- The Government should bring forward regulations under section 6 of the Gambling Act 2005 in the next parliamentary session to specify that loot boxes are a game of chance. If it determines not to regulate loot boxes under the Act at this time, the Government should produce a paper clearly stating the reasons why it does not consider loot boxes paid for with real-world currency to be a game of chance played for money's worth.
- UK Government should advise PEGI to apply the existing 'gambling' content labelling, and corresponding age limits, to games containing loot boxes that can be purchased for real-world money and do not reveal their contents before purchase.
Long-term effects of gaming:
‘Gaming disorder’ formally designated by the World Health Organisation should be included in independent research into the long-term effects of gaming in a strategy developed by Government and paid for in part by an industry levy. MPs consider the games industry has not sufficiently accepted responsibility for either understanding or preventing this harm and should contribute financially to research on potential harms associated with its products, as the gambling industry is already expected to do.
- The Department should immediately update its areas of research interest to include gaming disorder, working with researchers to identify the key questions that need to be addressed and develop a strategy to support high-quality, independent research into the long-term effects of gaming. The Government should also require games companies to share aggregated player data with researchers and to contribute financially to independent research through a levy administered by an impartial body.
Gaming lacks ‘protection for vulnerable’:
The Report cites evidence that "gaming is several years behind gambling in relation to protecting the vulnerable,” a statement described by a Government Minister as “lamentable” if true. One member of the public reported their adult son had built up debts of more than £50,000 through spending on microtransactions in an online game, RuneScape. Jagex, the company behind it confirmed players "can potentially spend up to £1,000 a week or £5,000 a month" in the game.
The Report notes that games companies were generally reluctant to accept a role or responsibility to intervene on player spending, with difficulty in determining what level of spending might be harmful.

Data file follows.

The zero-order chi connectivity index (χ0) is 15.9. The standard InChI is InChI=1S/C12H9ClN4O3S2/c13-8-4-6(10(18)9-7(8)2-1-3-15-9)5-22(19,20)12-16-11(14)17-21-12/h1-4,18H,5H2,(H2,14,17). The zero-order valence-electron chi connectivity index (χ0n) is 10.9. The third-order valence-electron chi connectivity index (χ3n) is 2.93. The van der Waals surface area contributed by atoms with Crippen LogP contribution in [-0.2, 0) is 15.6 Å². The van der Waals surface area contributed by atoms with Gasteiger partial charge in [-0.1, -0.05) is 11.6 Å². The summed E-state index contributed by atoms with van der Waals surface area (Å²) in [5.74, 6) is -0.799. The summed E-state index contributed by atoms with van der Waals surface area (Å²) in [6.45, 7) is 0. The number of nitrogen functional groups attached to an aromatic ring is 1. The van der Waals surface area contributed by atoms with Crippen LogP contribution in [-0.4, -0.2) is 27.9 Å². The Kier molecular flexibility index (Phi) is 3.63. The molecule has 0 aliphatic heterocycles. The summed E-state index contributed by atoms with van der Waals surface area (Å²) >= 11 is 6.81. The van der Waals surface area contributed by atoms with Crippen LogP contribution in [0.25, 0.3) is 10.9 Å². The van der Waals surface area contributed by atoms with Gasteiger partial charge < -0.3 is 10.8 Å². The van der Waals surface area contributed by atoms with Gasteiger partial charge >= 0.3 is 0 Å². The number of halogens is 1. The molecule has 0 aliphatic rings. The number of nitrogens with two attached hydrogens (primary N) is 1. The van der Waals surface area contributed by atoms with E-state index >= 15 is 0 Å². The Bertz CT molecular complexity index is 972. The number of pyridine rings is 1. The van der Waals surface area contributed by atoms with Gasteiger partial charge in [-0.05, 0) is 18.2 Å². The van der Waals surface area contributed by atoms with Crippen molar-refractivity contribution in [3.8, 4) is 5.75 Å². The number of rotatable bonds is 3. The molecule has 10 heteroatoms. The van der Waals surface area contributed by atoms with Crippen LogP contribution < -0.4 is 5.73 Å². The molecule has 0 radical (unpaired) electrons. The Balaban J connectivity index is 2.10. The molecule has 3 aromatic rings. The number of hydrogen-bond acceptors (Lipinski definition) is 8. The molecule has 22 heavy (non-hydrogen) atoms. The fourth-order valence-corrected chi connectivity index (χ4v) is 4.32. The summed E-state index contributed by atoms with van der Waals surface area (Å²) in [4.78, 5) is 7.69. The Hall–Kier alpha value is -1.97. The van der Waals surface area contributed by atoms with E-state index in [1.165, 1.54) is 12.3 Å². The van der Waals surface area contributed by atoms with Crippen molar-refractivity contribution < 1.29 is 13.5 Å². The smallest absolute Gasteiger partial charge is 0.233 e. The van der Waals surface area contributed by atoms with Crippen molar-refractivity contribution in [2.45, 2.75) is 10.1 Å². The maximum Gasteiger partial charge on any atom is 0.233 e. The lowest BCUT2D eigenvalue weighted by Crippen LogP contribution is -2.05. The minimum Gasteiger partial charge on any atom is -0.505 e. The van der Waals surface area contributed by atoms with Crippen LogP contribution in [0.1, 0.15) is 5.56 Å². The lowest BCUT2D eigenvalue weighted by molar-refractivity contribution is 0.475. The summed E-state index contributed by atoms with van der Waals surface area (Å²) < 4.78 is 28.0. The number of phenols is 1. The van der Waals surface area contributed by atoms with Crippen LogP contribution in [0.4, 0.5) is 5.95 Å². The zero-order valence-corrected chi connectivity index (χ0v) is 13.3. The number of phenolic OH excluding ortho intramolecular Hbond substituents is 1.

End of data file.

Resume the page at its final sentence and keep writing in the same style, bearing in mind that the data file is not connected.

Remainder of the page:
Potential harms – some in games industry ‘wilfully obtuse’:
MPs found it difficult to get full and clear answers, expressing disappointment at the way some representatives engaged with the inquiry, particularly in acknowledging what data is collected, how it is used and the psychological underpinning of how products are designed. Representatives from the games industry were found to be wilfully obtuse in answering questions about typical patterns of play, considered essential information in better understanding of engagement with gaming.
Some games and social media company representatives were found to have “demonstrated a lack of honesty and transparency” in giving evidence, with the Report questioning what companies had to hide.
- The Report calls on the industry, particularly large multinational companies, to recognise responsibility to protect players from potential harms and to observe the relevant legal and regulatory frameworks in all countries their products reach.
Safeguarding younger players:
With three-quarters of those aged 5 to 15 playing online games, MPs express serious concern at the lack of an effective system to keep children off age-restricted platforms and games. Evidence received highlighted challenges with age verification and suggested that some companies are not enforcing age restrictions effectively.
Legislation may be needed to protect children from playing games that are not appropriate for their age. The Report identifies inconsistencies in ‘age-ratings’ stemming from the games industry's self-regulation around the distribution of games. For example, online games are not subject to a legally enforceable age-rating system and voluntary ratings are used instead.
Games companies should not assume that the responsibility to enforce age-ratings applies exclusively to the main delivery platforms: all companies and platforms that are making games available online should uphold the highest standards of enforcing age-ratings.
A full list of recommendations can be found in the report.